Nous ne vieillirons pas ensemble (1972)

12 03 2010

When an artist is referred to as someone who “wears their feelings on their sleeves” it usually means that their work rather overtly manages to express the sentiment that they intended. However, in Pialat’s case (lame symbolism ahead, warning) he doesn’t wear sleeves in the first place. He’s one of the few directors who is able to be completely transparent when it came to his personal life and the cinematic representations he created. This film, only his second full length feature, is perhaps the most obvious example of this quality. Based on his own highly personal novel, Pialat almost effortlessly balances the ever-delicate relationship between reality and fiction.

It’s important to mention that Pialat’s cinema is not balancing said relationship by playing with one’s idea of what constitutes “film world” and “real world” as Godard did countless times in the 60s. He achieves the balance by being completely transparent (this is in danger of becoming a personal buzz word in describing not just this film, but Pialat’s work in general) and achingly personal. I mean achingly in the most literal way. One has to think that if Pialat showed this film (or the book, I suppose) to any of his close friends, that they would feel enormously uncomfortable. No, it’s not like I haven’t seen an “honest” of “piercing” type of movie before, but there’s something in Pialat’s manner of observation that just encourages the audience to cringe.

I haven’t been keeping up the critical re-evaluation of Pialat in English-speaking countries, but I’m hoping people can begin to drop the “French Cassavetes” description as it as uncreative as it is wrong. On what basis was this claim even developed? The camera shakes? The fact that both make relationship movies? Don’t get me wrong, I love Cassavetes, but try comparing stacking A Woman Under the Influence up to this makes Gena Rowlands look like the most ham-fisted performer of all-time. In trying to think of the difference between the two filmmakers (and there definitely is one, by the way) the first thing that comes to mind is charisma. There’s plenty of it in Cassavetes’ work. Rowlands’ aforementioned performance (which I don’t mean to hate on) has the subtlety of a kabuki performance when compared to the performers in Pialat’s film. While Cassavetes’ film has dramatic action that is on par with a fistfight (literally, towards the ends) where as Pialat, though arguably more violent (literally speaking again) has the gentle observation of someone like Ozu or Leigh.

Unlike Ozu or Leigh, though, is Pialat’s trademark cynicism which shines through the character he based on himself, but is flowing throughout the film’s entire running time. It’s cynicism from a cynic who is too apathetic to proclaim himself as being a part of any movement. It’s something that’s evident not only in Pialat’s film but in his often humorous interviews. There’s a constant conflict between sentiments of indifference and sincerity which are not opposites, but just colliding feelings. In this since, it comes as no surprise that the late Manny Farber was such a big fan of Pialat’s work. While they aren’t operating within the same art form, they both beautifully create brevity in a world that requires clarity in both fiction and analysis.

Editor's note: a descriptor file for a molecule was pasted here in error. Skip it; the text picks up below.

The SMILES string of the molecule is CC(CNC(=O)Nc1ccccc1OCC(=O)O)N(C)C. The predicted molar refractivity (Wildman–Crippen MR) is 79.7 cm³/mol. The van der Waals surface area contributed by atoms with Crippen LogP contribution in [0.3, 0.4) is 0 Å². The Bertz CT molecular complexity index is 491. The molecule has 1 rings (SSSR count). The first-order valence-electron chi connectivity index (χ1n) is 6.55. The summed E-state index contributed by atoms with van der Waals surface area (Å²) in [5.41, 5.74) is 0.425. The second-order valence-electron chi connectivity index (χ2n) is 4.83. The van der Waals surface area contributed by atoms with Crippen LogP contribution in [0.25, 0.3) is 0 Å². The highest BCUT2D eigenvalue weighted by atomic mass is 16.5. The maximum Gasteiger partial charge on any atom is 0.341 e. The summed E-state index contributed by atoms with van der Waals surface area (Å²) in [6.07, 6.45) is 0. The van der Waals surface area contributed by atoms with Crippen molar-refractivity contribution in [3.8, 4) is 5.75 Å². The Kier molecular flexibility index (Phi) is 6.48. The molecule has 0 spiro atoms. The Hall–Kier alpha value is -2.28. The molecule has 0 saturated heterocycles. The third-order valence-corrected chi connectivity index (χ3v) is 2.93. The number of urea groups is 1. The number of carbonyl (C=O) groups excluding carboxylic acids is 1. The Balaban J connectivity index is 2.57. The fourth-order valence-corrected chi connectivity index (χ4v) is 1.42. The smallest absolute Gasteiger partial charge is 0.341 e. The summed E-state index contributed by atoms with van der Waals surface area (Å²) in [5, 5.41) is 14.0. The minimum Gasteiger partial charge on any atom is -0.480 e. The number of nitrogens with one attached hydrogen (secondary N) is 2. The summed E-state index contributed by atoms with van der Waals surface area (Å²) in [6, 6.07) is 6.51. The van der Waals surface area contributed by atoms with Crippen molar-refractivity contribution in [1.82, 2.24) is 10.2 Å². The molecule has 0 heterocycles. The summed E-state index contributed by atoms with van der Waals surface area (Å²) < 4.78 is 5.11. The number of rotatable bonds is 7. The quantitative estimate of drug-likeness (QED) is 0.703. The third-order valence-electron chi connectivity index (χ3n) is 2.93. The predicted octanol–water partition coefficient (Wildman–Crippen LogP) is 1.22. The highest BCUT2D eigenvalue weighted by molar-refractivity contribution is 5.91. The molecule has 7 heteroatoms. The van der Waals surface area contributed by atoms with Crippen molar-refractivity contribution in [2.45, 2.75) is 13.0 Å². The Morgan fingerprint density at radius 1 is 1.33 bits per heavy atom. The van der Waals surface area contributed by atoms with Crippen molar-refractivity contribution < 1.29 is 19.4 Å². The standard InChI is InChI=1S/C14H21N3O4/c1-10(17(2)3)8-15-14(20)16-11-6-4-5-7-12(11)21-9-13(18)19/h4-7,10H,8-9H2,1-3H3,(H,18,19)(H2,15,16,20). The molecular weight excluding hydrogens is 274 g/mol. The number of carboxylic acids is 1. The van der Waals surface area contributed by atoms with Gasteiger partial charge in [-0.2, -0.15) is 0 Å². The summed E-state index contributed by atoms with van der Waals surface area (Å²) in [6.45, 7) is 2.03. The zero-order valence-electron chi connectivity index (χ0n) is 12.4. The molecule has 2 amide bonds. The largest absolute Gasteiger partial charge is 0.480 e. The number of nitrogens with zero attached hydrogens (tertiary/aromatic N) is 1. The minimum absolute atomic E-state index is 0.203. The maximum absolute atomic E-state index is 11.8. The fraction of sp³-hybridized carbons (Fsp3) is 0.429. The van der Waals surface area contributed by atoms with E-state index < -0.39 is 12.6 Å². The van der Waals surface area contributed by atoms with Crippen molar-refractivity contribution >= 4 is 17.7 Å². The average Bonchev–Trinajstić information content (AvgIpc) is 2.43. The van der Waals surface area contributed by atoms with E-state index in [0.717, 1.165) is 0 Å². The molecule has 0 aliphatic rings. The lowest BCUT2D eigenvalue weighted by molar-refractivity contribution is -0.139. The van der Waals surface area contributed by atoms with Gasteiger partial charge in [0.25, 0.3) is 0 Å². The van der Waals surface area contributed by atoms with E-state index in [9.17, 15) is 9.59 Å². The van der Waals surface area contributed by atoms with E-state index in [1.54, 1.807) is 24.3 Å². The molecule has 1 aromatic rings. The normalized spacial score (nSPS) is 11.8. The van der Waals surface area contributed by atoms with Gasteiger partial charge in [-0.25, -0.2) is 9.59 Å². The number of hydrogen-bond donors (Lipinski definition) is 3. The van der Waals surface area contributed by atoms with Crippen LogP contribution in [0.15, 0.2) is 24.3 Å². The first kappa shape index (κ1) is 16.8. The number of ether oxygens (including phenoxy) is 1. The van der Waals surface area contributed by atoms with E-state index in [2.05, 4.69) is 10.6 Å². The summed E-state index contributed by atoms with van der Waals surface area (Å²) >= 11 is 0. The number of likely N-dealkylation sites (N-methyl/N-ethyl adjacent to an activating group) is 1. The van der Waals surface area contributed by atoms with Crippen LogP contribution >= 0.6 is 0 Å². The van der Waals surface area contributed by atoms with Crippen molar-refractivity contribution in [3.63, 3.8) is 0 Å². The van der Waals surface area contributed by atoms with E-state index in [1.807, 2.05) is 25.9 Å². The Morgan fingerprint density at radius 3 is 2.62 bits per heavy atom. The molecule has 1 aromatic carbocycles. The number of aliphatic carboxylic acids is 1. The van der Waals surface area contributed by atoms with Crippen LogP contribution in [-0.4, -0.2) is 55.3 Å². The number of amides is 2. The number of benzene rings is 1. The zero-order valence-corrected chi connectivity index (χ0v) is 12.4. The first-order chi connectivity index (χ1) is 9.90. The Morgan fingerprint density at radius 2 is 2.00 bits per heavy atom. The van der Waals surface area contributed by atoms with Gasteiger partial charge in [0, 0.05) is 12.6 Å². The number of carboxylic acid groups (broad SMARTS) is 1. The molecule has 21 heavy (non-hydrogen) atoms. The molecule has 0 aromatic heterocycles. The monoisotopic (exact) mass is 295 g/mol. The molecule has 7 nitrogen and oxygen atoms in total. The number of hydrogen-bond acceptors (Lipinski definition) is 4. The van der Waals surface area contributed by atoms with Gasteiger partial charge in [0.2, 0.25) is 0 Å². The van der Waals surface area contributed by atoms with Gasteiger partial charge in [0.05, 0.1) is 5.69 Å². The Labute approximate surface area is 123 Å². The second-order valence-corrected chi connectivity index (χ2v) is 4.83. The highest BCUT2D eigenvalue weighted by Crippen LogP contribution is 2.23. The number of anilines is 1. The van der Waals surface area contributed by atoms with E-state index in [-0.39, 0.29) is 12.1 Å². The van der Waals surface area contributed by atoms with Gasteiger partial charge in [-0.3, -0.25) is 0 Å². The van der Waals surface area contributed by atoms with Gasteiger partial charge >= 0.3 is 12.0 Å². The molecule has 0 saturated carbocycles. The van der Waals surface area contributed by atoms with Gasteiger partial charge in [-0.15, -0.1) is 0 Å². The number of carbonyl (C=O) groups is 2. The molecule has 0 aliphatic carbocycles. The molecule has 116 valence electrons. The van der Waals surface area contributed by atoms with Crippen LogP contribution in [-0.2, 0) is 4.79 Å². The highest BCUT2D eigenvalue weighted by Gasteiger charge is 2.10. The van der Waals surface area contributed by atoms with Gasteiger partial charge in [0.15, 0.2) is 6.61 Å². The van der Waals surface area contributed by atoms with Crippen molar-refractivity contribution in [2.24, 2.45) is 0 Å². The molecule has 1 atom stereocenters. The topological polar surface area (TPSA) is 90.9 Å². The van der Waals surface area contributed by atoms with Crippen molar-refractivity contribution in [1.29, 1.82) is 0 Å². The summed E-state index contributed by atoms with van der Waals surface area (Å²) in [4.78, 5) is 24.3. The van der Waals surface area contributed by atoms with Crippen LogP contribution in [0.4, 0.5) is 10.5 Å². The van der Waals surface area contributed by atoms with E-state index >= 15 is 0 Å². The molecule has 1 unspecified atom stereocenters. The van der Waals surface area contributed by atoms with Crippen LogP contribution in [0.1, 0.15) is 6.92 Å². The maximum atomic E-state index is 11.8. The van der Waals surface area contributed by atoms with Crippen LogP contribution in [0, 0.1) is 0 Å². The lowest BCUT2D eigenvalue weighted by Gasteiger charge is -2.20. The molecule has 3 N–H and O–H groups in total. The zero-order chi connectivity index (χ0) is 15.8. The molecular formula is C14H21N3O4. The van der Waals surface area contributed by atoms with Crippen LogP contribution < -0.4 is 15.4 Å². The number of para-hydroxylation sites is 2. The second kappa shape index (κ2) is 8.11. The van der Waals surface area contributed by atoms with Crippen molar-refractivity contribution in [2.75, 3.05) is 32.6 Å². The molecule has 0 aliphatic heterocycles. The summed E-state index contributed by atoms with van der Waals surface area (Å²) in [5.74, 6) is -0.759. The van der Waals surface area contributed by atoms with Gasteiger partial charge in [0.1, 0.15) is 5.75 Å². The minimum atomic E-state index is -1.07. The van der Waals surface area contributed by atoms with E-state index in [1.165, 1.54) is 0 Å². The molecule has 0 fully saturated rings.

I suppose it is somewhat ironic then that I feel very unsure of where to begin even talking about this movie. It’s heartbreaking, but not that in the way that builds and builds into a poignant climax but instead something that constantly builds and gets more and more upsetting along the way. There’s a line in the film that serves as a perfect symbol for the experience of watching Pialat’s work. Catherine tells Jean that she loves him less than before, and he asks when this happened. She replies, “It just did, bit by bit.” – a perfect description for the film itself. It pokes at your most sensitive area with an iron and pours salt into your wounds, yes even the ones that were masked by Cassavetes and countless others. In other words, this is absolutely a masterpiece.



4 responses

12 03 2010

I love the review (and your previous Fish Tank) and it’s probably my favorite review about Pialat’s work by anyone. I also agree about the balance, Pialat was never trying to be desperate on anything, I don’t think I got into any other director like that before. The “French Cassavetes” thing is ridiculous.

Glad that you love this anyway. Well, in fact, I think I agree with you on Pialat, Ozu, and Naruse more than anyone else. Keep up the great work!

16 03 2010

I’m sorry if I’m not commenting on the film here (I haven’t seen it).

I just wanted to ask if you wanted to contribute to a gallery I’m setting up of people’s favourite image in Cinema, or at least one that they find particularly powerful. You can choose whatever you like.

If you could provide a link to a screenshot and perhaps say why you chose it I’d be delighted. I think it would be a cool idea.

Stephen (I’m enjoying reading your pieces – you actually introduced me to Mizoguchi)

16 03 2010
Jake Savage

The soonest I can get back to you is this weekend, Stephen.

As always, thanks for reading.

17 03 2010

Thank you Jake.

I look forward to it.

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